Convergent vs divergent ducts, nozzles vs diffusers, these do nothing but trade dynamic pressure (velocity) for static pressure. Total pressure remains constant (minus any losses). The entire point of a compressor is to increase total pressure, which can only be done by using a work input. A divergent duct will not increase total pressure.
You ask why is a compressor convergent from front to back. This is simply answered that since mass flow is constant, but density increases, then the exit area must be smaller compared to the inlet area. Now as DC-10Tech pointed out, if you look at the individual compressor stages, the flow path actually does expand, just not in the axial direction.
Compressors work by using alternating rows of rotor blades and stator vanes.
Every row of stators will turn the flow away from the axial direction. Because the flow is turned to the side tangentially, the exit area of each stator is actually larger than the inlet area, which means you get a rise in static pressure and a drop in velocity. However, stators don't move so no work is put into the flow, so total pressure remains constant (once again, minus any losses).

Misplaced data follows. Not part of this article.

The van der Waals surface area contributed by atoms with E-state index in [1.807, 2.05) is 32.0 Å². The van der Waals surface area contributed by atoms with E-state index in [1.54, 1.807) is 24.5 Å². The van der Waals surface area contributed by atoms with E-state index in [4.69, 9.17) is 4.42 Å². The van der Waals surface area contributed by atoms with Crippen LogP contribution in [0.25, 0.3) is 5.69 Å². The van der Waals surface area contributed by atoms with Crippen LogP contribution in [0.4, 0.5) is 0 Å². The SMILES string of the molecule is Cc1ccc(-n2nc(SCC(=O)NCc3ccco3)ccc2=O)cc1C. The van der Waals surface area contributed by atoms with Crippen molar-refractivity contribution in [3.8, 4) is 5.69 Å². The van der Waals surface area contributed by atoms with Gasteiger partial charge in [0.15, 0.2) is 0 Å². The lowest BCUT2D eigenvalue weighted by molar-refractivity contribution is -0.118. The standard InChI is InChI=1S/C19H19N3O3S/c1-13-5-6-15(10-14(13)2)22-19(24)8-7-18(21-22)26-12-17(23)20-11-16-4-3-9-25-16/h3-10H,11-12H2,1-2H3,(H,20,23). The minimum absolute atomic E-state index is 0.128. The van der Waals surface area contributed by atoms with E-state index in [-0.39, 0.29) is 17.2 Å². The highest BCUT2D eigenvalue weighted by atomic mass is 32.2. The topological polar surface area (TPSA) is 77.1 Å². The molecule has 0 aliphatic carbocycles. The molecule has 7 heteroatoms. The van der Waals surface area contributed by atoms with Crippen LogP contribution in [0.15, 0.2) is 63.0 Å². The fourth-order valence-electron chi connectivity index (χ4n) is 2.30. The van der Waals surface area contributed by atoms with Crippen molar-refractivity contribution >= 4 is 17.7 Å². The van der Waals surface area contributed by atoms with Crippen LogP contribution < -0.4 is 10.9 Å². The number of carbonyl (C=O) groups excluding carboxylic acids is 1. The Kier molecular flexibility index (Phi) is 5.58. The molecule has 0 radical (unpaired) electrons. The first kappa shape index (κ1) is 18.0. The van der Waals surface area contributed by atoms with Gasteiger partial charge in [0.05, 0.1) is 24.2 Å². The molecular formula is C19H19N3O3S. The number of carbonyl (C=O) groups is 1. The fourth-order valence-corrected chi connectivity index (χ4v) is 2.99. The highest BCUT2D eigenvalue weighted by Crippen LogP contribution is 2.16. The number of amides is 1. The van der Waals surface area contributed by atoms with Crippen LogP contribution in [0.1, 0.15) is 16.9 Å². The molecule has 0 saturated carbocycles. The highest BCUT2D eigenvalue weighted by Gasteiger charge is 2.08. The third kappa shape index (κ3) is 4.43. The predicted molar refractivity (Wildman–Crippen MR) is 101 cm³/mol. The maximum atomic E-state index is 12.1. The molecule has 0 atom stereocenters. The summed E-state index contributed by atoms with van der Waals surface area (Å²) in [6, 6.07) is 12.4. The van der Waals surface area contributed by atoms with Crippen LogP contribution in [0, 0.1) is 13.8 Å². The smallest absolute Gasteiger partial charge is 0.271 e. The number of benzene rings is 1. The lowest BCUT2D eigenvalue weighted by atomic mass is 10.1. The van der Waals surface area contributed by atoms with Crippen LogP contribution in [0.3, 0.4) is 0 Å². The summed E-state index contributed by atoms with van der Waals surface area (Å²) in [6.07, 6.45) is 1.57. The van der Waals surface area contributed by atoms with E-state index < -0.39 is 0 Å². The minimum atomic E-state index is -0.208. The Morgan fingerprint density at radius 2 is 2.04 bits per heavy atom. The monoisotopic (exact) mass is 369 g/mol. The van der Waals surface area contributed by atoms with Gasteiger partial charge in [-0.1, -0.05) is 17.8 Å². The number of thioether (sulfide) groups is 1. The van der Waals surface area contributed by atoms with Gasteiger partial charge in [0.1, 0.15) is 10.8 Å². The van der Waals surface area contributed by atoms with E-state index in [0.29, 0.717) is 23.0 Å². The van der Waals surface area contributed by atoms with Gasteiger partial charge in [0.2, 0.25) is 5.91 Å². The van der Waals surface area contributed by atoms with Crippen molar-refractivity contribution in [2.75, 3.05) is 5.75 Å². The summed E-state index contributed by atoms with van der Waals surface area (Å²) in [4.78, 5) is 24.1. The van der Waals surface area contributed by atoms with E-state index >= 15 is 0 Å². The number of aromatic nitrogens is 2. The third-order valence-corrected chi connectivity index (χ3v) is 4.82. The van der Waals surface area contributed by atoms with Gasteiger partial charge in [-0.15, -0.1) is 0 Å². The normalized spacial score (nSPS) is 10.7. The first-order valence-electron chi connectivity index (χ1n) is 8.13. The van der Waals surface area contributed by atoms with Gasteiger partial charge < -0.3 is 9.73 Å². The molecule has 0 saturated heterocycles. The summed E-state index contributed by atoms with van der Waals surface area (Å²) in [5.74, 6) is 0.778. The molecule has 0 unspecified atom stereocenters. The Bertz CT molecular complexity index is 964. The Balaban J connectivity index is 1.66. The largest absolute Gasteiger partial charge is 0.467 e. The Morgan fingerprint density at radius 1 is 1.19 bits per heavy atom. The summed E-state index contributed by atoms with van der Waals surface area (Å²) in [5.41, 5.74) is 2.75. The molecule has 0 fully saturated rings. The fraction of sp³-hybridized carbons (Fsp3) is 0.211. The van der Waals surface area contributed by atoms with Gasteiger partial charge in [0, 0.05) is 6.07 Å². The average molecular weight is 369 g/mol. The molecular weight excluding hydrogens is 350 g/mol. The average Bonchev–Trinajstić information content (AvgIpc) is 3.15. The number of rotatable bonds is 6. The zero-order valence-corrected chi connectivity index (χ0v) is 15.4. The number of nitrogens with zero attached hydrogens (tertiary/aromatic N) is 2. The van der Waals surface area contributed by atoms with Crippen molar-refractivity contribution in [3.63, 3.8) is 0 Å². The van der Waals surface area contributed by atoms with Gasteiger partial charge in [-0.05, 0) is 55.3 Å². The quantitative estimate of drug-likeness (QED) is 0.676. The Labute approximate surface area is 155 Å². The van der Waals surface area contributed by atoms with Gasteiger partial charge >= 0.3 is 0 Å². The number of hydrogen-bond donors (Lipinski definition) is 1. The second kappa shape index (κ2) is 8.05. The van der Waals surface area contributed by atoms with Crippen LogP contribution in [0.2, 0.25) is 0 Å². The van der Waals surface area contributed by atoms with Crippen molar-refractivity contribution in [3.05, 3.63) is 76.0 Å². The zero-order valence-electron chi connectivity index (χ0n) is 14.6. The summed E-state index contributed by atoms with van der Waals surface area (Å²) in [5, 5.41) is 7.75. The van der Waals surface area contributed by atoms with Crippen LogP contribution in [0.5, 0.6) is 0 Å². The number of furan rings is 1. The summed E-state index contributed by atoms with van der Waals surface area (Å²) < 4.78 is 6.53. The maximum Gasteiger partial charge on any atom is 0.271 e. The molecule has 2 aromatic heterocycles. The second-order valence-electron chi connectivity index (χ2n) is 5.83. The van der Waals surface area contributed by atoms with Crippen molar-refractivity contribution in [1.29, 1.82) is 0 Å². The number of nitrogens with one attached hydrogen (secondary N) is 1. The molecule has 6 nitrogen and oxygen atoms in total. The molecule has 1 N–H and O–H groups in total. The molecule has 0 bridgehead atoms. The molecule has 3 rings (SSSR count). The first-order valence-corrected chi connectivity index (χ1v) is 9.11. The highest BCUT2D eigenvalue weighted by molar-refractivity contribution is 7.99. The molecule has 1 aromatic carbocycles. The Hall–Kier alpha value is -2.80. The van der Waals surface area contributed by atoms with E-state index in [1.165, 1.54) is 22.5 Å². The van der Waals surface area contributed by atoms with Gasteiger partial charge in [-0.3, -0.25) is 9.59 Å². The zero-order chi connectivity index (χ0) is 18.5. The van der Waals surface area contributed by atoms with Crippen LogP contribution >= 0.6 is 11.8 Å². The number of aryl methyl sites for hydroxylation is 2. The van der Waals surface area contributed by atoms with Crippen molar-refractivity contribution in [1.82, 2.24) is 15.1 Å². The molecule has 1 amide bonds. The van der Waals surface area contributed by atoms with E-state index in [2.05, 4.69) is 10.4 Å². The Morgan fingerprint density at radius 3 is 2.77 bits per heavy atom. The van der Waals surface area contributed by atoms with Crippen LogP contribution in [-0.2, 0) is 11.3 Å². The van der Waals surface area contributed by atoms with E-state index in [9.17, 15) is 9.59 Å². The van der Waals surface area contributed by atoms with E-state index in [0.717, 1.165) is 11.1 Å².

Rotors then turn the flow back to the axial direction. But because they are moving, work is put into the flow. Two things now happen in the rotors. The rotating blades increase the dynamic pressure of the flow. Rotors also turn the flow in a way that like the stators, relative to the flow they have exit areas larger than inlet areas, which increases the static pressure. The sum of the these two pressure rises is your increase in total pressure.
Here's a diagram comparing the diffuser that you are thinking of to the cascade type of diffuser in a row of rotor blades. Both have exit areas larger than inlet areas and will increase the static pressure.
The alternating rows of rotor blades and stator vanes work by allowing you to put work in to increase total pressure (rotor), then convert this total pressure rise to an increase in static pressure (stator). Net result of the compressor is an increase in pressure and a decrease flow velocity.
[Edited 2006-06-13 16:59:39]